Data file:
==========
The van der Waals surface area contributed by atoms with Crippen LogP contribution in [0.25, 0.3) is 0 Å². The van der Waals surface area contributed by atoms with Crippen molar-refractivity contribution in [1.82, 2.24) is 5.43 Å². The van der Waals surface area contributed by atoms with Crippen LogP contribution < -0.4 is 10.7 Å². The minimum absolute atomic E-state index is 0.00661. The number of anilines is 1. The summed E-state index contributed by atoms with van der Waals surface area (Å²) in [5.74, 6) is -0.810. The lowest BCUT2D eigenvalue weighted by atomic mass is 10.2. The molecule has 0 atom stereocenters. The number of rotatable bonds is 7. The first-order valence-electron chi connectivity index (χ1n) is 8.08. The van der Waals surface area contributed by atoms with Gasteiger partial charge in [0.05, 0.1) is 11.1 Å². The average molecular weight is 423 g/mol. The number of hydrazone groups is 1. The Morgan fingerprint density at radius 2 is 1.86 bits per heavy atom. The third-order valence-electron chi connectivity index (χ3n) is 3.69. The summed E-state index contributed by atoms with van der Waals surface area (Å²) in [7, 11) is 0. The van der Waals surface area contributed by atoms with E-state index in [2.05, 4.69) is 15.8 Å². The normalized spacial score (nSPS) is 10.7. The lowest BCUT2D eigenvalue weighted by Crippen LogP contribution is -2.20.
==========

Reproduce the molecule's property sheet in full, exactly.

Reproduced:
The van der Waals surface area contributed by atoms with Crippen LogP contribution in [0.25, 0.3) is 0 Å². The van der Waals surface area contributed by atoms with Crippen molar-refractivity contribution in [1.82, 2.24) is 5.43 Å². The van der Waals surface area contributed by atoms with Crippen LogP contribution < -0.4 is 10.7 Å². The minimum absolute atomic E-state index is 0.00661. The number of anilines is 1. The summed E-state index contributed by atoms with van der Waals surface area (Å²) in [5.74, 6) is -0.810. The lowest BCUT2D eigenvalue weighted by atomic mass is 10.2. The molecule has 0 atom stereocenters. The number of rotatable bonds is 7. The first-order valence-electron chi connectivity index (χ1n) is 8.08. The van der Waals surface area contributed by atoms with Gasteiger partial charge in [0.05, 0.1) is 11.1 Å². The average molecular weight is 423 g/mol. The number of hydrazone groups is 1. The Morgan fingerprint density at radius 2 is 1.86 bits per heavy atom. The third-order valence-electron chi connectivity index (χ3n) is 3.69. The summed E-state index contributed by atoms with van der Waals surface area (Å²) in [7, 11) is 0. The van der Waals surface area contributed by atoms with E-state index in [2.05, 4.69) is 15.8 Å². The normalized spacial score (nSPS) is 10.7. The lowest BCUT2D eigenvalue weighted by Crippen LogP contribution is -2.20.